The Writer as Illusionist
ebook ∣ Uncollected & Unpublished Work
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An illuminating collection of an author widely regarded as one of the twentieth century's great unsung heroes of American literature.
As a fiction editor at The New Yorker from 1936 to 1975, William Maxwell helped shaped several generations' sense of the literary short story. At the same time, Maxwell himself was also an exceptional novelist, short story writer, essayist, children's author, and memoirist.
Given unique, unfettered access to Maxwell's private papers, Alec Wilkson—whose memoir My Mentor explores his twenty-five-year friendship with Maxwell—has gathered a stunning and revealing collection of some of Maxwell's lesser-known and previously unpublished works of nonfiction and fiction.
The Writer as Illusionist includes biographical sketches; remembrances of fellow authors, such as the poet Louise Bogan and short story writer Maeve Brennan; a 1941 nonfiction piece about Bermuda that was the only piece of long reporting Maxwell ever published in The New Yorker; and Maxwell's thoughts on the craft of writing, many of them made privately.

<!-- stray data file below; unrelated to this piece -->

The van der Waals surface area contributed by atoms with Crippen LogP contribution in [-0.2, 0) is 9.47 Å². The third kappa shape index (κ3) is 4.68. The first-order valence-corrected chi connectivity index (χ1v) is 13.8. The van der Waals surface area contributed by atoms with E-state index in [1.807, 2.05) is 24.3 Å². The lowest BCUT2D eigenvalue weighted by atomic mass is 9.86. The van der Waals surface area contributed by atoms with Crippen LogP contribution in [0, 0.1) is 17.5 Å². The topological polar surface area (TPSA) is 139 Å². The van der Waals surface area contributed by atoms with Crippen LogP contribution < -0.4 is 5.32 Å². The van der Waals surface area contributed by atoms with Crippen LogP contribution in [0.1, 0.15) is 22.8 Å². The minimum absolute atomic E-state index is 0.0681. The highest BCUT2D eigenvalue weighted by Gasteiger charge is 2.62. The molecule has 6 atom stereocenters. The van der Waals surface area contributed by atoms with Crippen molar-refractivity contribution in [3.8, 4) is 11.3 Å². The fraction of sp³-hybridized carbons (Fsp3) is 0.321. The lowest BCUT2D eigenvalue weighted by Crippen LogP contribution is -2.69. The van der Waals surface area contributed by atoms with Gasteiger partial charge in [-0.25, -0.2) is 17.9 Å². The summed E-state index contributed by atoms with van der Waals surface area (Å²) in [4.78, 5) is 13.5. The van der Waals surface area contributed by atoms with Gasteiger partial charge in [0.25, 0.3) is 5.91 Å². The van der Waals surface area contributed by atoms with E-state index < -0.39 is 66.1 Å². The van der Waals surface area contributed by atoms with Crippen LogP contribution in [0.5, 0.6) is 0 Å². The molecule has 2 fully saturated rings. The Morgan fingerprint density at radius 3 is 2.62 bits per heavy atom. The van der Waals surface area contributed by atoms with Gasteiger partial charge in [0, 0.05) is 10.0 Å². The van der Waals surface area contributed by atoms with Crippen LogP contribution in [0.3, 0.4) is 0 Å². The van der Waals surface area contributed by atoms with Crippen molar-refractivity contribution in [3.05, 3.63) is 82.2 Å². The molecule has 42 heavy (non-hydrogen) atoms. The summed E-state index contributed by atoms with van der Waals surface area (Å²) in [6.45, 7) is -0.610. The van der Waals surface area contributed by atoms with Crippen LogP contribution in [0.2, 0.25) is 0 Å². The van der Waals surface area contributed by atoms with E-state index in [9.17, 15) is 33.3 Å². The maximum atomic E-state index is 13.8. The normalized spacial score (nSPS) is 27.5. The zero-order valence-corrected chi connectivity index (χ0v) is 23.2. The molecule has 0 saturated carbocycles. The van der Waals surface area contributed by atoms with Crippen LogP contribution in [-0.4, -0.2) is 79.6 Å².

While Maxwell often said he never kept a journal because anything worth writing about was something a writer would remember, The Writer as Illusionist proves otherwise: included are many notes from his private journals, including some that became parts of his revered novels, such as The Folded Leaf.
Re-reading Maxwell's work leads Wilkinson to think "I am still often amazed—at the subtlety of the art, the depth of what he saw, at his capacity for dramatizing situations that require a rare hand and eye."
Maxwell passed away in 2000 at the age of ninety-one. The Writer as Illusionist celebrates his legacy in American letters and is part of Godine's Nonpareil series.